Wishes are powerful.

As a man wakes, walks, or works; he has many wishes running in his mind. That shows how powerful wishes can be.

Wishes lead to action; for all actions start as wishes.

And wishes are thoughts; inhabitants of the mind.

Wishes are desires. Without wishes, there cannot be longings.

“Make a wish,” they say. But wishes are not more than that. They are mere wishes without action. With actions, wishes become powerful.

You wish to step in the Moon? Take a trip to space.

That’s action.

You wish to be a millionaire? Work for it or play the lottery.

Both are actions.

Wishes can be great. They can be powerful.

But they can also be powerless. Try as much as you can, such wishes can never be fulfilled.

That’s nature.

A girl looks at her dad and says, “Wish I were daddy, I won’t have to sweep the floor.”

That’s just a wish. She can never be daddy.

And she’s a girl; still young to be mummy.

A man walks into his son’s classroom to see happy boys enjoying their studies. He remembers his days. He shakes his head and whispers, “Wish I could be seven again.”

Sorry, that’s just another wish. His time has passed.

A woman sees young ladies with cute faces. She rushes to the mirror and says, “Wish I could become a spinster.”

That’s a wish – a mere wish.

Not anymore. She has aged!

The young wish to grow older; the old wish to get younger.

Wishes! Wishes! Wishes! Who will calm the noise? Who will stop wishes from murmuring in the head?

The poor wish they were rich. But they may lose their peace.

The rich wish they knew peace. But they could become poor.

Such is the fate of a certain man who grew up in a village. He loved the serenity and care. But there was little to eat. Later, he found his way to the city and became rich.

Now he owns a private jet. But peace and sleep now elude him.

Each time he flies over his village, he looks down from his jet and says, “Wish I could know the peace of that place again.”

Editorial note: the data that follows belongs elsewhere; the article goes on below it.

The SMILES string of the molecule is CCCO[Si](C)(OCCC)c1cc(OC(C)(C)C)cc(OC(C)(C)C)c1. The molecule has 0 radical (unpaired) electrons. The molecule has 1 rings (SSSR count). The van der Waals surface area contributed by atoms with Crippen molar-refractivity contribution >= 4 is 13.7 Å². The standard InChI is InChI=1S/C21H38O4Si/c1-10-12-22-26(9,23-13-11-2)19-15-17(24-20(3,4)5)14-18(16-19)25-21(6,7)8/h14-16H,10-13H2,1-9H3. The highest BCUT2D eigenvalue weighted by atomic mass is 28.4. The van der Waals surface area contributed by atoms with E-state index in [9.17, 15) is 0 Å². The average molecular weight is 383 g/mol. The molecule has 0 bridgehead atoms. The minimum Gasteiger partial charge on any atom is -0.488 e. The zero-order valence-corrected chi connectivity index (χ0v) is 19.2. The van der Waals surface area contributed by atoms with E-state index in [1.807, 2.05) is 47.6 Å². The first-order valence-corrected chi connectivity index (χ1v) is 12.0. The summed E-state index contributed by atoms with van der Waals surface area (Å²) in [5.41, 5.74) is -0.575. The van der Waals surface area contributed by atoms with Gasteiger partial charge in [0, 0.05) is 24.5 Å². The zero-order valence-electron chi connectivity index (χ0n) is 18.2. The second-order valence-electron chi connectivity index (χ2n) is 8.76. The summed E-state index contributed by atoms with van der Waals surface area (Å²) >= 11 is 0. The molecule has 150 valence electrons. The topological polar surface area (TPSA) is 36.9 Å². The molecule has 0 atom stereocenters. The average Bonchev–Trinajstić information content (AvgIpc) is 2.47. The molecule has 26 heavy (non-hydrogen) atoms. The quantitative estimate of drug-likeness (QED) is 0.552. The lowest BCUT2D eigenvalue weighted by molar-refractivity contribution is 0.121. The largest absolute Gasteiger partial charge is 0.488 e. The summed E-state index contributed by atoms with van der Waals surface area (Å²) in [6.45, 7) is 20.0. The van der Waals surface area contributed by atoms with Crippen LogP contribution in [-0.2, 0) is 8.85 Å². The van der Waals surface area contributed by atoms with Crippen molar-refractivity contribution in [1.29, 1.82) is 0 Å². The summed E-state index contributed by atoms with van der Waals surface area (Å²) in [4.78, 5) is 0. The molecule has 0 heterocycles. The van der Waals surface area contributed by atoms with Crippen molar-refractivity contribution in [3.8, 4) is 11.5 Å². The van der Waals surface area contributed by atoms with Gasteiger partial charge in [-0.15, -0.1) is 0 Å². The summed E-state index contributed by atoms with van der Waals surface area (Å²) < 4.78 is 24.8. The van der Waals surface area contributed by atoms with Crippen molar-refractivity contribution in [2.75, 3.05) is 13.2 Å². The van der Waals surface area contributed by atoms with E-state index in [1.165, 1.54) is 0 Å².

But he’s not prepared to drop his wealth. That’s the nature of wishes.

They can torment the mind.

Who can understand the character of wishes? The more you dig, the less you discover.

Wishes and ironies are brothers.

Followers wish they were leaders; but leaders wish they were followers.

Such is the wish of one leader. He’s bothered by the criticisms from his followers. He wishes they could understand him. He wishes he was in their shoes; and they in his shoes. “They would know better,” he claims.

But no leader wants to leave the rein.

Complain he may; he wouldn’t come down from the horse. He would rather hold the leash.

The home front is not left out.

Singles wish they were married; the married wish they could break loose.

Husbands wish they were wives; collecting all the money.

Wives also wish they were husbands; giving out the money, and retaining the powers of the Head!

Who will tame wishes?

Subordinates wish they were bosses. “The pay would be better,” they mutter.

Bosses wish they were subordinates. The pressure would be lower, they reason.

Ask them to swap positions. The bosses will likely object.

Such is the irony of wishes.

Some writings come as wishes; wishes that readers could understand the minds of the writers.

This is such writing.

It comes with a wish; a wish that you would read and understand my thoughts.

How I just wish!

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